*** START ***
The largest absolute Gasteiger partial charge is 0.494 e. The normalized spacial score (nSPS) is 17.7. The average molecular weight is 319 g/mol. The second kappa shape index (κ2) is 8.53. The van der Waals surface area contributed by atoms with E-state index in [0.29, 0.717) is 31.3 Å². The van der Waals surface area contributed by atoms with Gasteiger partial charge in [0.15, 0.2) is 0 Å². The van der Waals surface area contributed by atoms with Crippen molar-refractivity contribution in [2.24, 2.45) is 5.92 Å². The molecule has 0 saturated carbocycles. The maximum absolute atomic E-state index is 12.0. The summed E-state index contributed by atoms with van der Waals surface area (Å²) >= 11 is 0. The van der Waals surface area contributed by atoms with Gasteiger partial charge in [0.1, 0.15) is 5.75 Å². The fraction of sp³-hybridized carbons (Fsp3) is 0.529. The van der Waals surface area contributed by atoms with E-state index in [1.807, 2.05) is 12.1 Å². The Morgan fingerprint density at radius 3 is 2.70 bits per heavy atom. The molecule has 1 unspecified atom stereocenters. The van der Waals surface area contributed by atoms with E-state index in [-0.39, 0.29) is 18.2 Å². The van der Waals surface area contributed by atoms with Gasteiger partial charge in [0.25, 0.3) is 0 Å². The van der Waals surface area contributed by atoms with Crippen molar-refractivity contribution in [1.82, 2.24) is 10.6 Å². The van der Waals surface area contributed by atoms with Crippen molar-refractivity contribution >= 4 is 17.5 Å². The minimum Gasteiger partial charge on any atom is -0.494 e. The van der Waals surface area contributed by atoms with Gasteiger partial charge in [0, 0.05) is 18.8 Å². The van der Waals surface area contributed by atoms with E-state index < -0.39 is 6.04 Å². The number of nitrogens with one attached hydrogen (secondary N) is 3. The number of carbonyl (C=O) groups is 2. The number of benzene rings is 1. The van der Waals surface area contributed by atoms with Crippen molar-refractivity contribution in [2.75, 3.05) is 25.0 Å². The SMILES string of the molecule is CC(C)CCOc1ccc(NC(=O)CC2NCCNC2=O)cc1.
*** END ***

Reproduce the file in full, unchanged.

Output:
The largest absolute Gasteiger partial charge is 0.494 e. The normalized spacial score (nSPS) is 17.7. The average molecular weight is 319 g/mol. The second kappa shape index (κ2) is 8.53. The van der Waals surface area contributed by atoms with E-state index in [0.29, 0.717) is 31.3 Å². The van der Waals surface area contributed by atoms with Gasteiger partial charge in [0.15, 0.2) is 0 Å². The van der Waals surface area contributed by atoms with Crippen molar-refractivity contribution in [2.24, 2.45) is 5.92 Å². The molecule has 0 saturated carbocycles. The maximum absolute atomic E-state index is 12.0. The summed E-state index contributed by atoms with van der Waals surface area (Å²) >= 11 is 0. The van der Waals surface area contributed by atoms with Gasteiger partial charge in [0.1, 0.15) is 5.75 Å². The fraction of sp³-hybridized carbons (Fsp3) is 0.529. The van der Waals surface area contributed by atoms with E-state index in [1.807, 2.05) is 12.1 Å². The Morgan fingerprint density at radius 3 is 2.70 bits per heavy atom. The molecule has 1 unspecified atom stereocenters. The van der Waals surface area contributed by atoms with E-state index in [-0.39, 0.29) is 18.2 Å². The van der Waals surface area contributed by atoms with Gasteiger partial charge in [0.25, 0.3) is 0 Å². The van der Waals surface area contributed by atoms with Crippen molar-refractivity contribution in [1.82, 2.24) is 10.6 Å². The van der Waals surface area contributed by atoms with Crippen molar-refractivity contribution >= 4 is 17.5 Å². The minimum Gasteiger partial charge on any atom is -0.494 e. The van der Waals surface area contributed by atoms with Gasteiger partial charge in [0, 0.05) is 18.8 Å². The van der Waals surface area contributed by atoms with E-state index < -0.39 is 6.04 Å². The number of nitrogens with one attached hydrogen (secondary N) is 3. The number of carbonyl (C=O) groups is 2. The number of benzene rings is 1. The van der Waals surface area contributed by atoms with Crippen molar-refractivity contribution in [2.75, 3.05) is 25.0 Å². The SMILES string of the molecule is CC(C)CCOc1ccc(NC(=O)CC2NCCNC2=O)cc1.